Get things cold quicker where possible. If you can, stick your (no) chilling wort in the fridge or any other cool place (this is where the cube comes in). This will get things cold a little bit quicker which means less waiting and getting stopping the hops from doing their thing as well as stopping DMS conversion. On that, while DMS is a valid concern, this guy no chilled for a year and he didn’t find any DMS problems.

Fermenter with hydrometerDon’t use the no chill brewing method with hop forward beers. This last one is a must. Regardless of anything, if a home brew recipes has a lot of hops in it and is designed to really showcase some hops, no chill brewing will really throw this off. Instead, try recipes that push malt, like a darker style or an English bitter. Alternatively sour styles or yeasty styles. These styles may help disguise or overthrow over utilised hops.

Cheat! Use smaller volumes so things chill fast or throw some ice cubes (from a sanitised ice cube tray) in the wort to get things started. Adding this to putting the wort into the fridge or a cool place will make the chilling process go faster and will ultimately help.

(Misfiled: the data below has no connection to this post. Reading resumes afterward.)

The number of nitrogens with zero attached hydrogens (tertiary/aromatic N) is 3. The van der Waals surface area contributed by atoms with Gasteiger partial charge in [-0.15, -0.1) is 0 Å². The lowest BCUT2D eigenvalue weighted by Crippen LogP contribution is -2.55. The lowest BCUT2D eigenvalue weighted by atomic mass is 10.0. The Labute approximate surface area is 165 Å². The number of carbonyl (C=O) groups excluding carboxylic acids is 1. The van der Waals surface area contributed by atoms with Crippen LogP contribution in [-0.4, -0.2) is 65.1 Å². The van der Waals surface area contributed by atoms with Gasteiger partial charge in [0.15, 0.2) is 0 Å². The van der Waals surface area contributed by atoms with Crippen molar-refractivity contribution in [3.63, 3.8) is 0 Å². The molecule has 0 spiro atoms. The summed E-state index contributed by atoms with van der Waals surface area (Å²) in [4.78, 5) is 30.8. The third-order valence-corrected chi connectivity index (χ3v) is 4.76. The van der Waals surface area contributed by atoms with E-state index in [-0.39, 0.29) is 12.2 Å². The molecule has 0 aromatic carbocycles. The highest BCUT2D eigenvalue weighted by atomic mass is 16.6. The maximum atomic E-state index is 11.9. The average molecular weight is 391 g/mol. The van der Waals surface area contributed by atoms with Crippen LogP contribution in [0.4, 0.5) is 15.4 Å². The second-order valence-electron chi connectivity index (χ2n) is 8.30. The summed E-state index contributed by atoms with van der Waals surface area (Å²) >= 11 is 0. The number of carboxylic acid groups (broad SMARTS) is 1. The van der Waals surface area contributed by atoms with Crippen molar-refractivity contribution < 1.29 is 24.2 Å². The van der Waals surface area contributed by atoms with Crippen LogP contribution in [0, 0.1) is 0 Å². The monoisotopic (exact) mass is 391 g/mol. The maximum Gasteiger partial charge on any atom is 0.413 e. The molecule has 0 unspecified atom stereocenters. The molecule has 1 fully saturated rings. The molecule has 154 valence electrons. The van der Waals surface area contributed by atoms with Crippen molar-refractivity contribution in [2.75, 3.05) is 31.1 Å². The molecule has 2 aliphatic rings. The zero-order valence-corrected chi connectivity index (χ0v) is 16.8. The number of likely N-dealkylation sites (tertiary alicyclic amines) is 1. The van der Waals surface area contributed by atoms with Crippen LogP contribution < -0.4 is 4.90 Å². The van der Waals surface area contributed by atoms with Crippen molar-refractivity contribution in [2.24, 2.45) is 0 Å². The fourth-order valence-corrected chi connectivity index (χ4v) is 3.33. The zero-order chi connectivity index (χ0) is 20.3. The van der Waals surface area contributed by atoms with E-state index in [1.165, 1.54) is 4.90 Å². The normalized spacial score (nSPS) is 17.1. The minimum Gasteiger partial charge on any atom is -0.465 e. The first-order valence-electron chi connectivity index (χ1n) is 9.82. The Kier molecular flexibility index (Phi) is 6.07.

No chill brewing can be a valid method if done correctly and if used on the appropriate style. If you want to get into brewing but you’re worried about the excess equipment or water use, it’s definitely worth a try.

What’s your experience been with no chill brewing? Stories are always welcome in the comments.

*Grain and Grape did not ask us to advertise their immersion wort chiller, it just happens to be a good picture and similar to the immersion chiller we use at our home brewery, so we should give credit. That said, Grain and Grape do pretty good stuff.